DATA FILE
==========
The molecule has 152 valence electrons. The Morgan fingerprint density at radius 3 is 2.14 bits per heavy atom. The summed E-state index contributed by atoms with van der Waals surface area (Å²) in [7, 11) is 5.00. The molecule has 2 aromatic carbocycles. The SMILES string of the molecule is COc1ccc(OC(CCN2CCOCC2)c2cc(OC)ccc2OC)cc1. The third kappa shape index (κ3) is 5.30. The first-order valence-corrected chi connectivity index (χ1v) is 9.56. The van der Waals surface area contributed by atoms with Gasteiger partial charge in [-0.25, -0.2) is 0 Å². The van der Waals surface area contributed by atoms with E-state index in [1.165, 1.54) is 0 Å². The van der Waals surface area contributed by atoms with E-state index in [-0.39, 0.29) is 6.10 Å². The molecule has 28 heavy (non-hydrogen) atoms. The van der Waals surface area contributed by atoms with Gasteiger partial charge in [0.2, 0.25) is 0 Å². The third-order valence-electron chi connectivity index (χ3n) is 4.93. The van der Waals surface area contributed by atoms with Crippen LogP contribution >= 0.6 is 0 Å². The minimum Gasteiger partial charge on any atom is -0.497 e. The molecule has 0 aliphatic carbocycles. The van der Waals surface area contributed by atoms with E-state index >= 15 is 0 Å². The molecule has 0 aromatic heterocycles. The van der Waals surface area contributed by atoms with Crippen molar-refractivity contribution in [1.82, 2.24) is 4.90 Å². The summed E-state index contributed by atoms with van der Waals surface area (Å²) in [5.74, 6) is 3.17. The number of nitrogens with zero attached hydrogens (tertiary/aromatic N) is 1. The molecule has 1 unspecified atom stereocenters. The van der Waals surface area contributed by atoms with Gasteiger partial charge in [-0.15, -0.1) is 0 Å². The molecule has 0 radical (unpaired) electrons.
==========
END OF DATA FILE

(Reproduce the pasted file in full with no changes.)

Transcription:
The molecule has 152 valence electrons. The Morgan fingerprint density at radius 3 is 2.14 bits per heavy atom. The summed E-state index contributed by atoms with van der Waals surface area (Å²) in [7, 11) is 5.00. The molecule has 2 aromatic carbocycles. The SMILES string of the molecule is COc1ccc(OC(CCN2CCOCC2)c2cc(OC)ccc2OC)cc1. The third kappa shape index (κ3) is 5.30. The first-order valence-corrected chi connectivity index (χ1v) is 9.56. The van der Waals surface area contributed by atoms with Gasteiger partial charge in [-0.25, -0.2) is 0 Å². The van der Waals surface area contributed by atoms with E-state index in [1.165, 1.54) is 0 Å². The van der Waals surface area contributed by atoms with E-state index in [-0.39, 0.29) is 6.10 Å². The molecule has 28 heavy (non-hydrogen) atoms. The van der Waals surface area contributed by atoms with Gasteiger partial charge in [0.2, 0.25) is 0 Å². The third-order valence-electron chi connectivity index (χ3n) is 4.93. The van der Waals surface area contributed by atoms with Crippen LogP contribution >= 0.6 is 0 Å². The minimum Gasteiger partial charge on any atom is -0.497 e. The molecule has 0 aliphatic carbocycles. The van der Waals surface area contributed by atoms with E-state index >= 15 is 0 Å². The molecule has 0 aromatic heterocycles. The van der Waals surface area contributed by atoms with Crippen molar-refractivity contribution in [1.82, 2.24) is 4.90 Å². The summed E-state index contributed by atoms with van der Waals surface area (Å²) in [5.74, 6) is 3.17. The number of nitrogens with zero attached hydrogens (tertiary/aromatic N) is 1. The molecule has 1 unspecified atom stereocenters. The van der Waals surface area contributed by atoms with Gasteiger partial charge in [-0.15, -0.1) is 0 Å². The molecule has 0 radical (unpaired) electrons.